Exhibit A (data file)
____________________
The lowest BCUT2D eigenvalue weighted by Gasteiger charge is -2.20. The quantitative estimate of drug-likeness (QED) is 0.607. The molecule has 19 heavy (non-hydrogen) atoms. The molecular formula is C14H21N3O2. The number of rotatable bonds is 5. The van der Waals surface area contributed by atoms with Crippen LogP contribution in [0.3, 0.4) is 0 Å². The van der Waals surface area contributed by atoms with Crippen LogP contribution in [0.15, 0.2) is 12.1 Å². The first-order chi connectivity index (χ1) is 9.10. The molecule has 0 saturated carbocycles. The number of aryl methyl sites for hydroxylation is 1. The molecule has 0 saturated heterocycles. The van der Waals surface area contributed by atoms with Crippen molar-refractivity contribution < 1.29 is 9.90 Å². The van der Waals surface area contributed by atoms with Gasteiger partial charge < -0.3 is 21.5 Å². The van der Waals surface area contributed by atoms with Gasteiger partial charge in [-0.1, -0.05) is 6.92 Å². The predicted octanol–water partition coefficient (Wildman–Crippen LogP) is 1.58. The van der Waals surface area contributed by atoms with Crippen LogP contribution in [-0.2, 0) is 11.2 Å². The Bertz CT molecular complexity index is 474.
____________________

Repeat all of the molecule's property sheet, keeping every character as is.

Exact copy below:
The lowest BCUT2D eigenvalue weighted by Gasteiger charge is -2.20. The quantitative estimate of drug-likeness (QED) is 0.607. The molecule has 19 heavy (non-hydrogen) atoms. The molecular formula is C14H21N3O2. The number of rotatable bonds is 5. The van der Waals surface area contributed by atoms with Crippen LogP contribution in [0.3, 0.4) is 0 Å². The van der Waals surface area contributed by atoms with Crippen LogP contribution in [0.15, 0.2) is 12.1 Å². The first-order chi connectivity index (χ1) is 9.10. The molecule has 0 saturated carbocycles. The number of aryl methyl sites for hydroxylation is 1. The molecule has 0 saturated heterocycles. The van der Waals surface area contributed by atoms with Crippen molar-refractivity contribution < 1.29 is 9.90 Å². The van der Waals surface area contributed by atoms with Gasteiger partial charge < -0.3 is 21.5 Å². The van der Waals surface area contributed by atoms with Gasteiger partial charge in [-0.1, -0.05) is 6.92 Å². The predicted octanol–water partition coefficient (Wildman–Crippen LogP) is 1.58. The van der Waals surface area contributed by atoms with Crippen LogP contribution in [-0.2, 0) is 11.2 Å². The Bertz CT molecular complexity index is 474.